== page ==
A federal appeals court ruled today for the U.S. Justice Department in a case that cuts to the heart of federal prosecutors' efforts to investigate potential corruption in Congress.
The decision came in the government's case against former Rep. Rick Renzi (R-Ariz.), who faces corruption charges in connection with an alleged quid pro quo. Prosecutors say Renzi held out the promise of federal mining rights to pressure a private company into buying an unrelated piece of land in a deal that would mean cash for Renzi.
Renzi, represented by lawyers from Steptoe & Johnson in Washington, wants the indictment against him thrown out. He says his actions fell within the constitutional protection afforded to legislative speech and activity, and that prosecutors improperly used his legislative activity as evidence before a grand jury.
But a three-judge panel of the U.S. Court of Appeals for the 9th Circuit disagreed. Its unanimous 45-page ruling today swept aside all the claims made by Renzi and his lawyers, affirming the pre-trial rulings made a federal district judge.
“Despite Renzi’s best efforts to convince us otherwise, we agree with the district court that the alleged choices and actions for which he is being prosecuted lie beyond those limits” of protected activity, the opinion concludes. Judge Richard Tallman wrote the opinion, joined by fellow 9th Circuit Judge Consuelo Callahan and U.S. District Judge Suzanne Conlon, sitting by designation. Click here (PDF) for a copy.
Lawyers who follow congressional ethics investigations have been watching the Renzi appeal closely for its potential impact on other cases. Congressmen have often invoked the Constitution’s “speech or debate” protection as they’ve battled Justice Department inquiries, and in 2007, the D.C. Circuit strengthened that protection when it ruled (PDF) on a search of the office of then-Rep. William Jeffersion (D-La.). In that case, the judges said executive-branch agents could not even review privileged materials without permission from Congress.
The opinion from the 9th Circuit is more favorable to the Justice Department. About one fourth of the opinion is devoted to disagreeing with the D.C. Circuit’s ruling in the Jefferson case, known as USA v. Rayburn House Office Building.
“Simply stated, we cannot agree with our esteemed colleagues on the D.C. Circuit. We disagree with both Rayburn’s premise and its effect and thus decline to adopt its rationale,” Tallman’s opinion says. A review of privileged materials, the opinion says, may be a distraction for lawmakers, but the executive branch still has the authority to investigate alleged bribery and other corruption.
The opinion goes on to say that, many times, the Supreme Court has itself reviewed evidence of legislative activity “to ascertain whether it was protected or not.” Like the Justice Department, the Supreme Court is part of a separate branch of government from Congress. So, the opinion says: “Were the Clause truly to incorporate a nondisclosure privilege, each of these disclosures would serve as an independent violation of the Clause. We decline to adopt a rationale that would require such a conclusion.”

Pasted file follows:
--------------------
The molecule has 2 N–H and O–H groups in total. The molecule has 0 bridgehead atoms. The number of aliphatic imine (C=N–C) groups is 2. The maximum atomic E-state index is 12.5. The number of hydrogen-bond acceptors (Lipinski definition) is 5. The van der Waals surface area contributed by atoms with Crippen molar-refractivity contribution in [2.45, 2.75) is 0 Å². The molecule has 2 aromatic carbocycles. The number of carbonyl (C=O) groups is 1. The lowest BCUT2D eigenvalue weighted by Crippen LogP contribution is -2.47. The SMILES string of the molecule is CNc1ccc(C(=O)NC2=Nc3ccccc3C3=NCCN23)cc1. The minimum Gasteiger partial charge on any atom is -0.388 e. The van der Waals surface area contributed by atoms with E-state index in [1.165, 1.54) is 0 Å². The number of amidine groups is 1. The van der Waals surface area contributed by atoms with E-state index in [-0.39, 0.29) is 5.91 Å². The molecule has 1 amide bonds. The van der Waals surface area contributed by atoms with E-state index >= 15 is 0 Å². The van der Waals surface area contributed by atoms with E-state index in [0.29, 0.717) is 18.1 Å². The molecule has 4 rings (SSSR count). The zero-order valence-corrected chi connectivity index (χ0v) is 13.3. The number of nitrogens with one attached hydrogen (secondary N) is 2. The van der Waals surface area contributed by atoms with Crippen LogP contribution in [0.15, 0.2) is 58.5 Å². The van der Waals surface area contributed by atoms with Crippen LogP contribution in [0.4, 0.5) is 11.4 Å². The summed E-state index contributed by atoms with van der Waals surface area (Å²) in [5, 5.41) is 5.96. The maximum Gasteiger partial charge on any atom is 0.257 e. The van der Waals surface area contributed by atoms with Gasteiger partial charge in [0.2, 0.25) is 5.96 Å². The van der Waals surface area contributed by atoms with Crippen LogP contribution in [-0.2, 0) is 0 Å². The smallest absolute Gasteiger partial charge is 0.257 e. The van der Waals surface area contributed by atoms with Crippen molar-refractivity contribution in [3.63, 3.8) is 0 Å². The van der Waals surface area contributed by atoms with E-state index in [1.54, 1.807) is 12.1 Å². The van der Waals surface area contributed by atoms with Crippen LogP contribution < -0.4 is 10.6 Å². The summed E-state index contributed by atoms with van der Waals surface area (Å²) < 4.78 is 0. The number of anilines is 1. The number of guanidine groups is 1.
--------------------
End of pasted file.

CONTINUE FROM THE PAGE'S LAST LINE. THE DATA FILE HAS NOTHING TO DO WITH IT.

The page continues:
Steptoe partner Brian Heberlig, who’s representing Renzi along with Reid Weingarten and others, said in an e-mailed statement: “We are disappointed by the ruling and are currently evaluating our options for further appellate review.”
Melanie Sloan, executive director of the nonprofit Citizens for Responsibility and Ethics in Washington, which often files complaints about lawmakers’ ethics, welcomed the decision.
“Today, the 9th Circuit upheld the Supreme Court’s previously stated view that the speech or debate clause was never intended to turn legislators into ‘super-citizens immune from criminal responsibility,’” Sloan said in an e-mailed statement. “Happily, the court soundly rejected Rayburn, putting legislators on notice that the 9th Circuit at least will not protect them should they engage in bribery or extortion.”
Sloan filed an amicus brief in the 9th Circuit in favor of the Justice Department. She said the issue may now head to the Supreme Court.
Last year, The National Law Journal reported on the potential implications of the Renzi appeal, including the possibility it would lead to a split with the D.C. Circuit.
A spokeswoman for the Justice Department said lawyers are reviewing the 9th Circuit’s opinion. Kerry Kircher, the U.S. House’s general counsel, whose office filed an amicus brief in favor of Renzi’s position, did not respond to a request for comment.
Updated at 8:15 p.m.